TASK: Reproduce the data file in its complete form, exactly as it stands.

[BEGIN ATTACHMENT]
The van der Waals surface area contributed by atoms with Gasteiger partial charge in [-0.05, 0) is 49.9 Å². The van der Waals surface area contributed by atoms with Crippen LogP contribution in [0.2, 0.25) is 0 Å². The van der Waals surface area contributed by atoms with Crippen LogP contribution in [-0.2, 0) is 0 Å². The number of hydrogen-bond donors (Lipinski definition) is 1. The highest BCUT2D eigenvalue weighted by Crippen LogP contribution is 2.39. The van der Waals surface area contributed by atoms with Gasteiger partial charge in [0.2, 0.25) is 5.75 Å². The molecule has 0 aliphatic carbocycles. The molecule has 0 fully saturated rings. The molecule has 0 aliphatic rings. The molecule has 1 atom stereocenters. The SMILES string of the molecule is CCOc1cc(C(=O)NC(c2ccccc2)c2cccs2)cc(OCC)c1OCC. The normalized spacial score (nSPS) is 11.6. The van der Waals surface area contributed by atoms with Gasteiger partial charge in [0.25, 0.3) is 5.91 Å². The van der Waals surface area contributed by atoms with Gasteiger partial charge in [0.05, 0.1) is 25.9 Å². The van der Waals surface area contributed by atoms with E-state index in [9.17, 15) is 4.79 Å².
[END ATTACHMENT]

The van der Waals surface area contributed by atoms with Gasteiger partial charge in [-0.05, 0) is 49.9 Å². The van der Waals surface area contributed by atoms with Crippen LogP contribution in [0.2, 0.25) is 0 Å². The van der Waals surface area contributed by atoms with Crippen LogP contribution in [-0.2, 0) is 0 Å². The number of hydrogen-bond donors (Lipinski definition) is 1. The highest BCUT2D eigenvalue weighted by Crippen LogP contribution is 2.39. The van der Waals surface area contributed by atoms with Gasteiger partial charge in [0.2, 0.25) is 5.75 Å². The molecule has 0 aliphatic carbocycles. The molecule has 0 fully saturated rings. The molecule has 0 aliphatic rings. The molecule has 1 atom stereocenters. The SMILES string of the molecule is CCOc1cc(C(=O)NC(c2ccccc2)c2cccs2)cc(OCC)c1OCC. The normalized spacial score (nSPS) is 11.6. The van der Waals surface area contributed by atoms with Gasteiger partial charge in [0.25, 0.3) is 5.91 Å². The van der Waals surface area contributed by atoms with Gasteiger partial charge in [0.05, 0.1) is 25.9 Å². The van der Waals surface area contributed by atoms with E-state index in [9.17, 15) is 4.79 Å².